The US Food and Drug Administration (FDA) has approved a novel implantable device for treating obesity.
The VBLOC Vagal Blocking therapy is delivered via the Maestro System (EnteroMedics), consisting of a rechargeable neuroregulator device implanted into the lateral chest wall with flexible leads placed laparoscopically around the vagus nerve. The surgical implantation takes about 60 to 90 minutes and is usually done on an outpatient basis, according to the manufacturer.
The first-of-kind device is indicated for the treatment of obese adults who have a body mass index (BMI) of 40 to 45 kg/m2 or of 35 kg/m 2 or greater with comorbid conditions such as hypertension or dyslipidemia and who have tried and failed at least one supervised weight management program within the past 5 years.
In an investor conference call, EnteroMedics president and chief executive officer Dr Mark B Knudson explained that the concept for the system's mode of action originated from the observation of transient weight loss among patients undergoing surgical vagotomy, a procedure once commonly used to treat problematic stomach ulcers. Instead of severing the vagus nerve, the new device intermittently blocks the nerve by a defined daily schedule, reducing hunger and increasing feelings of satiety.
The therapy is reversible and can be noninvasively adjusted or turned off when necessary, such as with pregnancy.
"The Maestro System fills a significant gap in the currently available treatment options, offering clinically meaningful weight loss without the fear or many of the side effects associated with existing bariatric options," Dr Knudson said.
FDA Advisory Panel Supported Approval
The FDA's approval was based on a randomized clinical trial of 233 patients with a BMI of 35 kg/m2 or greater. All were implanted with the device, but it wasn't activated in 76 who served as controls.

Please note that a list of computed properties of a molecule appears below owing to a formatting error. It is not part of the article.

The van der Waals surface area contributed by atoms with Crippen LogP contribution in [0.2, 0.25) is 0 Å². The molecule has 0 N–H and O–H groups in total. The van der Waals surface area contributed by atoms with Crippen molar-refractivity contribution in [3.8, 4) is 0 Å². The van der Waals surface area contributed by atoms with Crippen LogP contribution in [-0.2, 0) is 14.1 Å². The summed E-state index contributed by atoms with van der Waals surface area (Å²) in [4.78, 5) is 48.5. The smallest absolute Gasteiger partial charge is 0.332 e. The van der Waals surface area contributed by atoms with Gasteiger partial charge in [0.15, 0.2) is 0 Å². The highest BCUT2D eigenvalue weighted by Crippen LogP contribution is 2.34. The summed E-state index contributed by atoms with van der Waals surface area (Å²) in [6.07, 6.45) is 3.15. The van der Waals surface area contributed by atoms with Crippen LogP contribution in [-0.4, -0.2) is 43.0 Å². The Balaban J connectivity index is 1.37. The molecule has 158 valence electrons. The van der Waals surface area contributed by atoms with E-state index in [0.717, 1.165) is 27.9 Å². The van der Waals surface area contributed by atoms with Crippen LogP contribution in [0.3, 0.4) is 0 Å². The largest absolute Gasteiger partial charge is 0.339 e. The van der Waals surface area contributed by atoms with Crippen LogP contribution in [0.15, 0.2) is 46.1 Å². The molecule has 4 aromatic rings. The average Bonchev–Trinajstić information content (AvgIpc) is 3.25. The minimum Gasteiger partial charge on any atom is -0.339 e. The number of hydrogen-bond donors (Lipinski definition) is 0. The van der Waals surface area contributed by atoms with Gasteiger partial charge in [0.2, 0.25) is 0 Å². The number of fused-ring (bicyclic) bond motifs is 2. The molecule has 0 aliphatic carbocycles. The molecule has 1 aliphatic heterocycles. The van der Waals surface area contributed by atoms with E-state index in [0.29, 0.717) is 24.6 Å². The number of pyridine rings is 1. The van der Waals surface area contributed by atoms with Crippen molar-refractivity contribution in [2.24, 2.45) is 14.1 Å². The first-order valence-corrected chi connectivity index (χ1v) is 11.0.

After 12 months, the group with the active device had lost 8.5% more body weight than did the controls, with about half (52.5%) of the active-device group losing at least 20% of their excess weight and 38% losing at least 25%. Those percentages fell short of the prespecified end points of at least 55% and 45%, respectively, leading to a mixed efficacy vote from the FDA's Gastroenterology-Urology Devices Panel in June 2014.
Serious adverse events reported in the study included nausea, pain at the neuroregulator site, vomiting, and surgical complications. At the FDA advisory panel meeting, an EnteroMedics spokesperson had reported the serious adverse-event rate as 3.7%, falling well below the predefined safety endpoint of 15%. In an alternate analysis, the FDA presenters put the serious adverse-event rate at 8.6%, still below the predefined threshold.
More common but less severe adverse events included pain, heartburn, problems swallowing, belching, mild nausea, and chest pain.
Overall, the panel voted 6 to 2 with one abstention that the device's benefits outweighed its risks for patients who met the proposed indication criteria.
According to an FDA statement, "In considering the benefits and risks of the device in its review of the Maestro Rechargeable System, the FDA considered the clinical study and the panel's recommendations. Additionally, the agency looked at an FDA-sponsored survey relating to patient preferences of obesity devices that showed a group of patients would accept risks associated with this surgically implanted device for the amounts of weight loss expected to be provided by the device."
As a condition of the approval, the FDA is requiring the company to conduct a 5-year postapproval study following at least 100 patients to collect additional safety and efficacy data, including weight loss, adverse events, surgical revisions/explants, and changes in obesity-related conditions.
The device is contraindicated for use in patients with cirrhosis of the liver, portal hypertension, esophageal varices, or an uncorrectable, clinically significant hiatal hernia; patients for whom magnetic resonance imaging or diathermy use is planned; those at high risk for surgical complications; and those who have permanently implanted, electrical-powered medical devices, gastrointestinal devices — such as pacemakers, implanted defibrillators, or neurostimulators — or prostheses.
EnteroMedics anticipates that the product will be available at select Bariatric Centers of Excellence in the US this year. It is currently working with both public and private insurers to secure reimbursement, an EnteroMedics spokesperson said during the investor call.
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Cite this: FDA Approves Novel Implanted Device for Treating Obesity - Medscape - Jan 14, 2015.